It should be noted that these things may not be in your syllabus, but if you are doing coursework much like I was then top marks are achieved by doing things which are related to, but not explicitly covered in, the syllabus.

    I hope that helps.

    Darren
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    (Original post by Lumos24520)
    Does anyone know the best graph/diagram to show trend and correlation between variables?? And also the best calculation (standard deviation, Quartiles or whatever else that's not too complicated and is in AQA GCSE sttistics) to show the same thing, which is correlation between two variables. (excluding scatter graphs and spearman's rank because i've done those already!) :erm:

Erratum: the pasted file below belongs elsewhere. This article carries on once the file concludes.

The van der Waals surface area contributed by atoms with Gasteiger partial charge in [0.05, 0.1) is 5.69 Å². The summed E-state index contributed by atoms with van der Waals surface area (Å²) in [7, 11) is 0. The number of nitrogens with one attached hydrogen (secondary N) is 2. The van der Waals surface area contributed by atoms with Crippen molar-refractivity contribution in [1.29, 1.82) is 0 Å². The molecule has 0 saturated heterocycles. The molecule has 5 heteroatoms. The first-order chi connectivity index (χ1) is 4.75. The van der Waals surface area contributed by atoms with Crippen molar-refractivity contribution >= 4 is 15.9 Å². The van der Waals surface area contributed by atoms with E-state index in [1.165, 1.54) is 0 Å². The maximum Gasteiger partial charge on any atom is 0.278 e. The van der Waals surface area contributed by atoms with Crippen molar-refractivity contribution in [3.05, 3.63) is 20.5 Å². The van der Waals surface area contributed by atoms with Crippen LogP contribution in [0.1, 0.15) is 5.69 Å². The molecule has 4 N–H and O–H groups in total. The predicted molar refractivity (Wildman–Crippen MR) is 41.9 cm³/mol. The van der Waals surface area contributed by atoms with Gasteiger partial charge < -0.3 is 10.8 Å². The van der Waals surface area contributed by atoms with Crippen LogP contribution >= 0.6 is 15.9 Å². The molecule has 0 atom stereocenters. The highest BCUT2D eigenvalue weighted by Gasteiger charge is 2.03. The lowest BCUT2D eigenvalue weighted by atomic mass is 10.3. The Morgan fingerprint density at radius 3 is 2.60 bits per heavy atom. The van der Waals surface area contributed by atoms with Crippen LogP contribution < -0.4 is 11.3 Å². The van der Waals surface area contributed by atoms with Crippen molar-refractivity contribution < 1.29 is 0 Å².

If anyone know the answer then please PLEASE help me i'm really stuck!
    Thanks in advance for any replies!! :gthumb:
    If you have a Casio 991ES you can go to Stat mode>a+bx mode type in the data for both the variables. Then press AC, shift stat and then regression and the r value. that will give you the product moment coerrelation coefficient.
    The b value will give you the gradient.
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    (Original post by Lumos24520)
    Does anyone know the best graph/diagram to show trend and correlation between variables?? And also the best calculation (standard deviation, Quartiles or whatever else that's not too complicated and is in AQA GCSE sttistics) to show the same thing, which is correlation between two variables. (excluding scatter graphs and spearman's rank because i've done those already!) :erm: